Дата публикации: 15 ноября 2021
Автор(ы): Nikolai VEKHOV
Публикатор: Научная библиотека Порталус
Источник: (c) Science in Russia, №1, 2014, C.40-45
Номер публикации: №1636973970

Nikolai VEKHOV, (c)

by Nikolai VEKHOV, Cand. Sc. (Biology), Russian Research Institute of Cultural and Natural Heritage named after Dmitry Likhachev, RF Ministry of Culture (Moscow)


Almost 2,000 km long vigorous mountain range, dividing Russia into two parts-the smaller European and bigger Siberian ones-was for centuries a kind of a vallum preventing the Slavonic peoples from getting to the East. However, at the turn of the 1st and 2nd millennia the brave Novgorod citizens crossed the northern rivers, approached the severe mountain peaks and through passages between them overcame the inaccessible stone obstacle.


Early in the 1580s, a Cossack detachment headed by the ataman Yermak started for the Siberian territory to put an end to continuous plundering inroads to our lands from the Siberian khanate extending behind the mountain country named the Siberian or Great Stone, the Stone or Terrestrial Belt*. This crusade initiated the era of great Russian geographical discoveries. Since then during many decades hunters, businessmen, seekers of a better fate and then scientists too headed for unfamiliar territories located beyond the Ural mountain range and examined it, as a rule, in passing.


* According to a number of explorers, the mountain range dividing Europe and Asia was named the Urals (from the Mansi "ur"--a mountain) by the geographer, economist, historian and statesman Vasily Tatishchev in late 17th century.--Auth.


Thus, in 1733 the member of the Petersburg Academy of Sciences (from 1726), the natural scientist Johann Georg Gmelin, on his way to the Far East during the Second Kamchatka Expedition*, organized in Ural making of botanical and historical collections, meteorological observations, and visited local works. Besides, during the First Orenburg Physical Expedition (1769-1774) its leader Encyclopaedist Peter Simon Pallas (member of the Petersburg Academy of Sciences from 1767) spent one and a half months in this wonderful region. For such


* The Second Expedition (1733-1743) was an ambitious undertaking of the Russian government to find possible navigation routes in the Arctic Ocean and to America, Japan, and also to map the territory, study the way of life and manners of peoples inhabiting Siberia and the Far East.--Ed.

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short time he managed to do quite a lot: he discovered an iron ore deposit in the Kachkanar Mountain and studied the vegetable and animal world and also the way of life of the aboriginal population (the Mari, Mordovians, Chuvashes and Bashkirs). As a result, the Cabinet of Curiosities, the only scientific museum in Russia at that time, was replenished with collections on geology, zoology, botany and ethnography of the region.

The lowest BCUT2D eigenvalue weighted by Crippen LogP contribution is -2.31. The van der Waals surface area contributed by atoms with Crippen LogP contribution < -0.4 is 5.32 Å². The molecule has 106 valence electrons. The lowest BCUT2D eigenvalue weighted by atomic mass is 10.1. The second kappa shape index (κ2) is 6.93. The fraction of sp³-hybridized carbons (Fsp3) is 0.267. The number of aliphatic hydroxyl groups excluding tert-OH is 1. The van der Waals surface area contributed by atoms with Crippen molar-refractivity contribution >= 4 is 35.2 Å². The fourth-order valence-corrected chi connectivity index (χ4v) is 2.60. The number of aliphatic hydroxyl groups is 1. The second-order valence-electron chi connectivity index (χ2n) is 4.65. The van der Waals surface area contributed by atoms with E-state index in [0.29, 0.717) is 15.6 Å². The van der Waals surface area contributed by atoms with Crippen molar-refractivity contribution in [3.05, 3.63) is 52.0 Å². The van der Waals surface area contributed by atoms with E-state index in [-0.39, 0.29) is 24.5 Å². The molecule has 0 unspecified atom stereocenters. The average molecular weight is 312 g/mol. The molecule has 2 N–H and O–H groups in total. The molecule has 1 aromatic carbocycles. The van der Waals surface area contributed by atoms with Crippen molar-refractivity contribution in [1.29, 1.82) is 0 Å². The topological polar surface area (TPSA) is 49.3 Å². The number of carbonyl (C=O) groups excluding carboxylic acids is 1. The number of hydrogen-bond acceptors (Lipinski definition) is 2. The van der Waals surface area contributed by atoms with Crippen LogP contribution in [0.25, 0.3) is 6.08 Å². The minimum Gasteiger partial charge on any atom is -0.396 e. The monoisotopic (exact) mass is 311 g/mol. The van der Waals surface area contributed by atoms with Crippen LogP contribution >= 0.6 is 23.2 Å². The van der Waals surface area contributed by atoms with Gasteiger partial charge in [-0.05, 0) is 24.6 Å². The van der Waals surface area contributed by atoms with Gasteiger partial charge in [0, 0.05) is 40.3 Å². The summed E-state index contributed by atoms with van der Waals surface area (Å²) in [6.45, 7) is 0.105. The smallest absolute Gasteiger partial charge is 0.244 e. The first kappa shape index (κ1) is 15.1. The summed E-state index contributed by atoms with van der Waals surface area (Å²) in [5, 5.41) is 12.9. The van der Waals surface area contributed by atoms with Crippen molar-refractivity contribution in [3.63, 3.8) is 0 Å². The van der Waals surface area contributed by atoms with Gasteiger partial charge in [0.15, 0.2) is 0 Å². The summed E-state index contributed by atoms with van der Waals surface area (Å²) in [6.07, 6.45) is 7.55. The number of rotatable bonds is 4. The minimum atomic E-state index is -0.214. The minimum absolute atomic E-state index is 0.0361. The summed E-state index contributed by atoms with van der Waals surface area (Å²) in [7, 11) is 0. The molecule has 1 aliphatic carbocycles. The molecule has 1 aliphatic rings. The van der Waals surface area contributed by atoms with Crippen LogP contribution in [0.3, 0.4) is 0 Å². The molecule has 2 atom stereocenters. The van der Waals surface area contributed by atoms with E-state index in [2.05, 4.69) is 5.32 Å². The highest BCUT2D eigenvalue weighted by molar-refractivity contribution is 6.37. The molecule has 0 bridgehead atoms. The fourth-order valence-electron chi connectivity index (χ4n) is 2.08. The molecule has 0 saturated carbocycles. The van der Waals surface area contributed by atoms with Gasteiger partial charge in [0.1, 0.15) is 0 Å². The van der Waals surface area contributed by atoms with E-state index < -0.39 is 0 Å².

In the first half of the 19th century the mountain country dividing Europe and Asia was visited by the German physicist, meteorologist, geographer, botanist and zoologist Alexander Humboldt (honorary member of the Petersburg Academy of Sciences from 1818), his countrymen geologist and mineralogist Christian Gottfried Rose, biologist Gustav Ehrenberg (foreign members of the Petersburg Academy of Sciences from 1829) and professor of natural history Swedish Johann Peter Falk. However, the abovementioned studies were not sufficiently systematic and detailed.


The Russian geologist Ernst Gofman (1801-1871) was the first to explore the Urals in detail and thoroughly. However, he started his natural science studies as a conqueror not of mountains but of seas as a crew member of the Undertaking sloop, which circumnavigated the globe under the command of the world-famous Russian navigator Otto Kotsebu in 1823-1826. After his trip he graduated from the medical faculty at the Derpt University (today Tartu, Estonia) and defended his Ph.D. thesis on the subject Geological Description of Hochland in the Gulf of Finland.


In 1830-1832 Gofman attended lectures of competent zoologists, geographers, geologists and mineralogists from among professors of Berlin and Heidelberg universities. In 1837-1842 he was already an extraordinary professor and later head of the department of mineralogy and geology, dean of the school of philosophy at the Kiev University and--in 1845-1863 at the Petersburg University. For his fruitful research activities devoted to studies of unknown lands he was awarded the rank of colonel and later on lieutenant-general of the Mining Engineers Corps.